Reading Rambo is a genius at coming up with insane readalongs, and as she said...
I never thought you could actually read Elinor Glyn's books; she seemed like some distant untouchable literary figure, referenced in The Music Man, but whose works were not to be seen by contemporary eyes. Well that is nonsense. They're right there on the internet for free.
This was a revelation to me. I could read Elinor Glyn! So I joined in the Glynalong and here I am, having finished one of Glyn's more scandalous novels, Three Weeks. It's a romance novel of 1907 and it's no wonder it caused a fuss; this story straight-up involves an older married lady seducing a young man and having an affair with him for, you guessed it, three weeks.
Paul is a 23-year-old young man who has fallen in love with the Wrong Girl -- that is, one who is of a slightly lower class and isn't very pretty. Isabella is a tall, strapping young woman with "large red hands" and "large pink lips," so she is worthless. (As an owner of large hands and, ahem, fullish lips, I'm on Isabella's side, and I think she ought to dump Paul's sorry self and go on a trip around the world.) Paul's parents send him to Switzerland in the hope that he'll forget Isabella.
And boy howdy does he! Paul meets The Lady, a mysterious Foreigner (Russian? Balkan?) who sets out deliberately to seduce him -- because she has a rotter of a husband and she wants to produce a baby to secure the succession away from him. It's all put into very high-flown language, though, and Paul is instantly besotted with her. There's a lot about how he worships her -- and a lot of her writhing about on tiger skins, too! Tigers are a big theme.
The Lady forbids Paul from asking her name, or where she's from, or pretty well anything at all. They're just going to live for the moment and their love shall wax as the moon does! So they go off to a mountain where they can stay together, and then they go to Venice, and all in all Paul packs an entire life into his three-week affair.
There are some really awful bits of dialogue. The Lady tells Paul that women will always love their men if they're sufficiently masterful and overbearing. I was particularly annoyed by this bit:
They [ancient Greeks] were perhaps too practical to have indulged in the mental emotions we weave into it now—but they were wise, they did not educate the wives and daughters, they realised that to perform well domestic duties a woman's mind should not be over-trained in learning. Learning and charm and grace of mind were for the others, the hetaerae of whom they asked no tiresome ties. And in all ages it is unfortunately not the simple good women who have ruled the hearts of men. Think of Pericles and Aspasia—Antony and Cleopatra—Justinian and Theodora—Belisarius and Antonina—and later, all the mistresses of the French kings—even, too, your English Nelson and Lady Hamilton! Not one of these was a man's ideal of what a wife and mother ought to be. So no doubt the Greeks were right in that principle, as they were right in all basic principles of art and balance. And now we mix the whole thing up, my Paul—domesticity and learning—nerves and art, and feverish cravings for the impossible new—so we get a conglomeration of false proportions, and a ceaseless unrest."GAH. Blergh. I get that women's roles were overly restricted to the domestic sphere, but I'm unconvinced that the Lady has a solution here. Paul, Lady, you are both terrible.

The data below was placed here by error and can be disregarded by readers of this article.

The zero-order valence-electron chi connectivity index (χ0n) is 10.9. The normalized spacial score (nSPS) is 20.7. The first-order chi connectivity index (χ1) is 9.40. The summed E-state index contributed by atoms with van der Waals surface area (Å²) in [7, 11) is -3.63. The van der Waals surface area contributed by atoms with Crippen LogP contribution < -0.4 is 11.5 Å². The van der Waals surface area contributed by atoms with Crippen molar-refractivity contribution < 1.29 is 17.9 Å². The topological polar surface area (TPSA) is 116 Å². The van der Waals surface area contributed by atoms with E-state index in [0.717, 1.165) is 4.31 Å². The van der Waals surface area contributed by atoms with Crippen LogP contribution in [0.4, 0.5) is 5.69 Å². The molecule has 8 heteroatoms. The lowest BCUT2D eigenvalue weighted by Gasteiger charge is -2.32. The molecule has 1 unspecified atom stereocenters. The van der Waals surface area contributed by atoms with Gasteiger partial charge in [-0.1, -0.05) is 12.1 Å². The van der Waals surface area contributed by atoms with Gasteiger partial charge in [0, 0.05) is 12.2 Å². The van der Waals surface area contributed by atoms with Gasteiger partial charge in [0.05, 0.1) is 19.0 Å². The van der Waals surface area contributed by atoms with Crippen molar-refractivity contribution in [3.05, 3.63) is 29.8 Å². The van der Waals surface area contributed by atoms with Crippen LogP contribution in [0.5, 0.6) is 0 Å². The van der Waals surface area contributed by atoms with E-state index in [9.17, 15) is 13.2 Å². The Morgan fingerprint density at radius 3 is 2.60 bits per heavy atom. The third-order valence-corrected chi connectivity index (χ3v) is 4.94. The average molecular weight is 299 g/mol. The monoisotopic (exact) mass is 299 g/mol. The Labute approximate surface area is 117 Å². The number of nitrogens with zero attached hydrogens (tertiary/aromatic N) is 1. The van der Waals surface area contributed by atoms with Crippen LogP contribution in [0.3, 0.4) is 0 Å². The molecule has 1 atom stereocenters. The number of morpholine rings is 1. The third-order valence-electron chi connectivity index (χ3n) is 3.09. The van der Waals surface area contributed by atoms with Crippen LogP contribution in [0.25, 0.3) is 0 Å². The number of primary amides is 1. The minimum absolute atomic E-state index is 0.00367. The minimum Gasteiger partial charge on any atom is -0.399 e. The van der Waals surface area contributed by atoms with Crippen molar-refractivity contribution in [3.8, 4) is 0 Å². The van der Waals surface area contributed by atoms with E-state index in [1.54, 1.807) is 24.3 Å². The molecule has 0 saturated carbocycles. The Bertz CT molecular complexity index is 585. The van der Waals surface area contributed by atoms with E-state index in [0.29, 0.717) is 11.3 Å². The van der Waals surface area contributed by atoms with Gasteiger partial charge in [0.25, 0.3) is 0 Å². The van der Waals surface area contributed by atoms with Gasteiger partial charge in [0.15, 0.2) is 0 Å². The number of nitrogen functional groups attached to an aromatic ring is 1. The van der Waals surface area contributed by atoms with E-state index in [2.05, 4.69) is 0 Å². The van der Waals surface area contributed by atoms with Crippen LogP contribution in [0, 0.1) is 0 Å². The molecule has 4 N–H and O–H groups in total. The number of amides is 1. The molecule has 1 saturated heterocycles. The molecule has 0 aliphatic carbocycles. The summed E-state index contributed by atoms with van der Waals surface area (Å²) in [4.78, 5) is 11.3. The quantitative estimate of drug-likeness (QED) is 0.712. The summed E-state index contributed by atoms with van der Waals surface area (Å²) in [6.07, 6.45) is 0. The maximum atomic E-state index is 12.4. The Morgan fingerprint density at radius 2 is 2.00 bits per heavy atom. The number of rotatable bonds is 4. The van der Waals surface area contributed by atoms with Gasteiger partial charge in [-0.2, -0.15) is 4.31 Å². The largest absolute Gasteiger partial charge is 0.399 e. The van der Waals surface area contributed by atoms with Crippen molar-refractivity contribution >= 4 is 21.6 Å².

"Yes," said Paul, and thought of his mother. She was a perfectly domestic and beautiful woman, but somehow he felt sure she had never made his father's heart beat.
OK! So! At the end of the three weeks, at the full moon, the Lady abandons Paul. He promptly falls apart:
...ere his father could arrive on Sunday, Paul was lying 'twixt life and death, madly raving with brain fever.BRAIN FEVER! Amazing. I didn't expect that in a 20th century novel! (I might need a gif here. This is the most gif-appropriate moment I've ever had on my blog.)
And thus ended the three weeks of his episode.
Paul's life is in ruins. After recovering from the nearly-fatal brain fever, he goes home and hates everything, or he travels and hates everything. He's all sophisticated and stuff now, everybody loves him, but he doesn't care a bit:
And all the time Paul spoke he saw no sea of faces below him—only his soul's eyes were looking into those strange chameleon orbs of his lady. He said every word as if she had been there, and at the end it almost seemed she must have heard him, so soft a peace fell on his spirit. Yes, she would have been pleased with her lover, he knew...I like that "strange chameleon orbs" bit -- did I mention that Paul can never decide whether the Lady's eyes are green, or purple, or grey, or what?
Anyway, Paul's father is full of a manly silent sympathy, but he's the only one who Understands Paul. I won't tell you the bizarro ending; the whole thing is pretty weird.
It's particularly odd how all the women characters except the Lady are so denigrated. They are all terrible, according to the author. Paul's mother is too fussy; Paul is condescendingly kind to her and pats her on the head every so often. Isabella is too tall and hearty. Other English girls are insipid and dull. This is not exactly a feminist novel.
It's all incredibly over-written and dramatic and couched in noble language. It must have been absolutely thrilling in 1907, but now it comes off as hilariously overwrought and swoopy, when it's not being outright terrible. Makes for a great readalong, though!